Nutrition, Disease, and the Problem of the Poor*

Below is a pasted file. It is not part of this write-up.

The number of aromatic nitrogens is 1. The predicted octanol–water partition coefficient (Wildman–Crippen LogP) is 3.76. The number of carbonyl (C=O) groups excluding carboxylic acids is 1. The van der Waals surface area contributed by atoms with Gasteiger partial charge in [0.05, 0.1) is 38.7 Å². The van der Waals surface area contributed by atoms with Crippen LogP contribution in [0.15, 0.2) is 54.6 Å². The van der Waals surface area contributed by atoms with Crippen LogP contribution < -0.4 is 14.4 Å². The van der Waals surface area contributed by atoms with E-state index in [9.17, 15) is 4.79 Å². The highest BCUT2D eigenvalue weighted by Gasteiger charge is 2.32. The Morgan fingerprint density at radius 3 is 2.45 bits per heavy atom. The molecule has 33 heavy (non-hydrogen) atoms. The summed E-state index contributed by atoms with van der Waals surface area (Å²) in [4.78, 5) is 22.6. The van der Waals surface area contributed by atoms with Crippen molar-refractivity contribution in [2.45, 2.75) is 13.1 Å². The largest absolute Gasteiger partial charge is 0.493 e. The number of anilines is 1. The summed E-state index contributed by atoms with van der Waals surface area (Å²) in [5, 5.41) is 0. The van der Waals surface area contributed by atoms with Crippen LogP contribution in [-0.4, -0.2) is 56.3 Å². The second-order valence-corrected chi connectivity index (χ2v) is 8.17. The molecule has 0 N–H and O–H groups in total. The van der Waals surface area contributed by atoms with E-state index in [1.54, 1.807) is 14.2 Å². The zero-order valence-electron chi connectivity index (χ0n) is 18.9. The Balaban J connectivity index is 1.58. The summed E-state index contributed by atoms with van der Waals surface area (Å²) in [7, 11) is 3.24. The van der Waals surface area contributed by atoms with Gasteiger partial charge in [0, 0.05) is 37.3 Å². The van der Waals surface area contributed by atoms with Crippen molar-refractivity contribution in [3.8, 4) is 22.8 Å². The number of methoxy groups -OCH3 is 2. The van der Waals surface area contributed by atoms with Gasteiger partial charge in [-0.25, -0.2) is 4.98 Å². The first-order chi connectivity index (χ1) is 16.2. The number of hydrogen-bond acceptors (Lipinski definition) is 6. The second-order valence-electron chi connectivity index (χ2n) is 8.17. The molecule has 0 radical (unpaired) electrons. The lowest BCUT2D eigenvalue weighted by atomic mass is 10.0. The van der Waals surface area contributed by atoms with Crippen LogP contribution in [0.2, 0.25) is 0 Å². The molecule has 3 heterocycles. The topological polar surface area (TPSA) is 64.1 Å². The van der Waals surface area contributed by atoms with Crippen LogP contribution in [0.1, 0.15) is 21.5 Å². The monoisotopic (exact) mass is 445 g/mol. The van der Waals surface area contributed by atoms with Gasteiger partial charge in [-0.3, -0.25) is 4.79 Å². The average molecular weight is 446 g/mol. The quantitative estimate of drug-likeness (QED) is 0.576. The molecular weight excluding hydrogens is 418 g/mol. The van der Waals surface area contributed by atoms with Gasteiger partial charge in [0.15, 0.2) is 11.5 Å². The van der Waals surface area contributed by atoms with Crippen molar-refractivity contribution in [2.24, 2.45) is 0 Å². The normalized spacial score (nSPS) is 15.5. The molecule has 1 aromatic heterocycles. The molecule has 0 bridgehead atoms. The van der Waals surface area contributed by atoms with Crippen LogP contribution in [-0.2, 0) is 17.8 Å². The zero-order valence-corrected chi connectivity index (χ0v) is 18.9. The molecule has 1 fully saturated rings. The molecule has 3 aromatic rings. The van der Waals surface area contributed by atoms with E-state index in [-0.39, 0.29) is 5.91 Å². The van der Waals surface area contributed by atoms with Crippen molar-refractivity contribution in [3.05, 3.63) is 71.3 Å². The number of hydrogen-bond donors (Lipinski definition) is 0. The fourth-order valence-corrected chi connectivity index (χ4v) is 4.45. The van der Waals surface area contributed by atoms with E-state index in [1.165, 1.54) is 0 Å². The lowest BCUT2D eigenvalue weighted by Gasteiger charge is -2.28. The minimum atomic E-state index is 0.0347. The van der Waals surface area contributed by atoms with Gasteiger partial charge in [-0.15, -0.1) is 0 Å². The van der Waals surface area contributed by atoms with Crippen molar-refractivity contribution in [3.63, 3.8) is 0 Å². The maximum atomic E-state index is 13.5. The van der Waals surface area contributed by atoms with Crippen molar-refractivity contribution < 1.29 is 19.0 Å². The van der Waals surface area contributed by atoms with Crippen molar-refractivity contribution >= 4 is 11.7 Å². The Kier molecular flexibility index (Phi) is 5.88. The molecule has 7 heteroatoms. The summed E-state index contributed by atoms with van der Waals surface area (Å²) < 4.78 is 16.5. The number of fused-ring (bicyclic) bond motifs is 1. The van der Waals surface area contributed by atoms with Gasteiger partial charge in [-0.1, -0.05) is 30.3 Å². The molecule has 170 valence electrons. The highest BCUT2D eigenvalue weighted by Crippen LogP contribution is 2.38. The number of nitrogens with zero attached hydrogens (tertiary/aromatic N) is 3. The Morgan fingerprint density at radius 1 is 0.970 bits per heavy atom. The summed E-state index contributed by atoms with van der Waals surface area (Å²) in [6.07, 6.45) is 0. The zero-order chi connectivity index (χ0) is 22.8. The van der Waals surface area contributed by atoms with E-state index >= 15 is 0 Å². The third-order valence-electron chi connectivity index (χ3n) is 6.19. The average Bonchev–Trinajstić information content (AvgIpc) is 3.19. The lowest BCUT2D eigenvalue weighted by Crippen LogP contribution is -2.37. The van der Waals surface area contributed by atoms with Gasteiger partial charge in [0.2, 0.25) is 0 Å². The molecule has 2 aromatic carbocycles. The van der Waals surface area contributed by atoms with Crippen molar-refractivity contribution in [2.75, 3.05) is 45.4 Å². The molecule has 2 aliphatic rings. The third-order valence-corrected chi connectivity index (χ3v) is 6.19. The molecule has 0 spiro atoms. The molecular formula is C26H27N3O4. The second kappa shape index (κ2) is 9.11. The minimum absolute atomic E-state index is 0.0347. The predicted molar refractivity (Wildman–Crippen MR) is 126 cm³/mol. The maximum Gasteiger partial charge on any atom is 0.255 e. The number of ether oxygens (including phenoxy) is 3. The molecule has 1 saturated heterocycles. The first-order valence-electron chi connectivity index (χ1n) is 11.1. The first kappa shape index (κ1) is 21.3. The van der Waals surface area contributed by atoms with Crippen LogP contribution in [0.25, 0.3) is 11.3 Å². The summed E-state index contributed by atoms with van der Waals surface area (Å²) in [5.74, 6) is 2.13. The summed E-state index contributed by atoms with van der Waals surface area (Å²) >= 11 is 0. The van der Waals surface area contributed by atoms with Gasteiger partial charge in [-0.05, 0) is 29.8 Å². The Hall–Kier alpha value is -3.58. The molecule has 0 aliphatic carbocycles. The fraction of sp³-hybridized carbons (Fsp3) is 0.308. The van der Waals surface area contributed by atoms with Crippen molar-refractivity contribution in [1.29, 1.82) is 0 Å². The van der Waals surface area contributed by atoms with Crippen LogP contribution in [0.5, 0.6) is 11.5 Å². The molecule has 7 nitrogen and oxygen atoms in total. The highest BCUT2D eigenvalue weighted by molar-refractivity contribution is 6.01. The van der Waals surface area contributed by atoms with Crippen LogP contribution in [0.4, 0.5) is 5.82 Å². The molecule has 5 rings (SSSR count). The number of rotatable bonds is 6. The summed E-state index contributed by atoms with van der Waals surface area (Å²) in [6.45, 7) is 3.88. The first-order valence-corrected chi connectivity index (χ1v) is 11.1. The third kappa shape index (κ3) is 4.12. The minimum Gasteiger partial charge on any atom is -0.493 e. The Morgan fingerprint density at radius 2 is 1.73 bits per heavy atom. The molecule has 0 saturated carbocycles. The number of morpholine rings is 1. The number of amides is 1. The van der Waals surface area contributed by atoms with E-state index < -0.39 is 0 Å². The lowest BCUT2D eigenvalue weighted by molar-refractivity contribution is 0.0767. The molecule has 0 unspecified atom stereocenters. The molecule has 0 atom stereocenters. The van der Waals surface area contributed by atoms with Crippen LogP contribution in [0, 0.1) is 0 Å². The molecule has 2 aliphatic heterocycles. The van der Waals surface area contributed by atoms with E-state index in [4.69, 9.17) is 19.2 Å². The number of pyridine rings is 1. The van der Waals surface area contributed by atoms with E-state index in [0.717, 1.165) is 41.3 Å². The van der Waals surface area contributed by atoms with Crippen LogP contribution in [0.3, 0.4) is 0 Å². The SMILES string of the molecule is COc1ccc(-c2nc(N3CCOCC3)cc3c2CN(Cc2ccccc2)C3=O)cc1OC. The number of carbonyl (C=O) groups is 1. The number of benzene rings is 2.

Based on a careful consideration of official records and policy, this essay denaturalizes the connections between poverty and public health through a close examination of the career of poverty in official policy in India over the course of a century—from the 1850s to the 1950s. In so doing, the essay argues that whilst poverty was a recurring theme in India’s colonial governance and emergent public health regime, for a long time medical professionals failed to address it as a fundamental cause of ill-health and mortality, nor did they feel empowered to offer much by way of practical measures for its amelioration. Poverty was essentially seen as a background factor in the causation and incidence of disease or as the consequence of disease rather than one of its underlying causes.
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